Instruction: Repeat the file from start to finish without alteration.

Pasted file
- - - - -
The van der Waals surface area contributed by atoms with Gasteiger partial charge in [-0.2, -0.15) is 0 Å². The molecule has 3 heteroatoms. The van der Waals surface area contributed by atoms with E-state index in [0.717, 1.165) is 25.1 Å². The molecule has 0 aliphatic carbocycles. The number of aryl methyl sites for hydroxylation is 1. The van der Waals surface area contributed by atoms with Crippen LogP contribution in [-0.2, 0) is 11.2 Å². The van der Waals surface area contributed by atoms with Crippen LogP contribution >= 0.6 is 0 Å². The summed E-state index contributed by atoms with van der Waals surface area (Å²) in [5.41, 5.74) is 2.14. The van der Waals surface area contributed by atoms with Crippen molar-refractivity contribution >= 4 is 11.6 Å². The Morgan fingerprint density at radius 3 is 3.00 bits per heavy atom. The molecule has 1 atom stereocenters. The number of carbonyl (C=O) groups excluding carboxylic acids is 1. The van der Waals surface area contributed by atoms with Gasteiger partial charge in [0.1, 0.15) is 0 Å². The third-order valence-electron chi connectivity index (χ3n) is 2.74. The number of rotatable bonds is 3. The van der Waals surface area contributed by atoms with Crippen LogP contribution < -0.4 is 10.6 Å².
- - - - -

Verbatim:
The van der Waals surface area contributed by atoms with Gasteiger partial charge in [-0.2, -0.15) is 0 Å². The molecule has 3 heteroatoms. The van der Waals surface area contributed by atoms with E-state index in [0.717, 1.165) is 25.1 Å². The molecule has 0 aliphatic carbocycles. The number of aryl methyl sites for hydroxylation is 1. The van der Waals surface area contributed by atoms with Crippen LogP contribution in [-0.2, 0) is 11.2 Å². The van der Waals surface area contributed by atoms with Crippen LogP contribution >= 0.6 is 0 Å². The summed E-state index contributed by atoms with van der Waals surface area (Å²) in [5.41, 5.74) is 2.14. The van der Waals surface area contributed by atoms with Crippen molar-refractivity contribution >= 4 is 11.6 Å². The Morgan fingerprint density at radius 3 is 3.00 bits per heavy atom. The molecule has 1 atom stereocenters. The number of carbonyl (C=O) groups excluding carboxylic acids is 1. The van der Waals surface area contributed by atoms with Gasteiger partial charge in [0.1, 0.15) is 0 Å². The third-order valence-electron chi connectivity index (χ3n) is 2.74. The number of rotatable bonds is 3. The van der Waals surface area contributed by atoms with Crippen LogP contribution < -0.4 is 10.6 Å².